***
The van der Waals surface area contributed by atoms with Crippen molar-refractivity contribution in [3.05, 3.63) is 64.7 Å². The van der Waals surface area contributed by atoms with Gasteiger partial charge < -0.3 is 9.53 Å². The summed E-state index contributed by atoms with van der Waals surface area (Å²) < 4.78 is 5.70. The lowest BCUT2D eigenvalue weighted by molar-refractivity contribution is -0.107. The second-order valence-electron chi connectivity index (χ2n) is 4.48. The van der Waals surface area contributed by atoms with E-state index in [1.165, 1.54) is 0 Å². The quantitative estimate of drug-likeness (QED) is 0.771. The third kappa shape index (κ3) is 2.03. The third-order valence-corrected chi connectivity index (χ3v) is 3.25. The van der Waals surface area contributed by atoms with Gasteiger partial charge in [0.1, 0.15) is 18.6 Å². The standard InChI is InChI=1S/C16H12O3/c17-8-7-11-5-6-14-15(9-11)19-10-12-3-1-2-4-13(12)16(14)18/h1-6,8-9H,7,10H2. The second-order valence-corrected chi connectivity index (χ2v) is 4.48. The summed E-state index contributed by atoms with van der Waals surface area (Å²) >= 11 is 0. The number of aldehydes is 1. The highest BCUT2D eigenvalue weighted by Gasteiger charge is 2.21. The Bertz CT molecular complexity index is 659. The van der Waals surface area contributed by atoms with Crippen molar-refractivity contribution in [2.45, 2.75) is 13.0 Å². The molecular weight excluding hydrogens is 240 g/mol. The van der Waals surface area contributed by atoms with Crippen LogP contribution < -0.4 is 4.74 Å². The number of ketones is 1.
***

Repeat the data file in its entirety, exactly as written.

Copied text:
The van der Waals surface area contributed by atoms with Crippen molar-refractivity contribution in [3.05, 3.63) is 64.7 Å². The van der Waals surface area contributed by atoms with Gasteiger partial charge < -0.3 is 9.53 Å². The summed E-state index contributed by atoms with van der Waals surface area (Å²) < 4.78 is 5.70. The lowest BCUT2D eigenvalue weighted by molar-refractivity contribution is -0.107. The second-order valence-electron chi connectivity index (χ2n) is 4.48. The van der Waals surface area contributed by atoms with E-state index in [1.165, 1.54) is 0 Å². The quantitative estimate of drug-likeness (QED) is 0.771. The third kappa shape index (κ3) is 2.03. The third-order valence-corrected chi connectivity index (χ3v) is 3.25. The van der Waals surface area contributed by atoms with Gasteiger partial charge in [0.1, 0.15) is 18.6 Å². The standard InChI is InChI=1S/C16H12O3/c17-8-7-11-5-6-14-15(9-11)19-10-12-3-1-2-4-13(12)16(14)18/h1-6,8-9H,7,10H2. The second-order valence-corrected chi connectivity index (χ2v) is 4.48. The summed E-state index contributed by atoms with van der Waals surface area (Å²) >= 11 is 0. The number of aldehydes is 1. The highest BCUT2D eigenvalue weighted by Gasteiger charge is 2.21. The Bertz CT molecular complexity index is 659. The van der Waals surface area contributed by atoms with Crippen molar-refractivity contribution in [2.45, 2.75) is 13.0 Å². The molecular weight excluding hydrogens is 240 g/mol. The van der Waals surface area contributed by atoms with Crippen LogP contribution < -0.4 is 4.74 Å². The number of ketones is 1.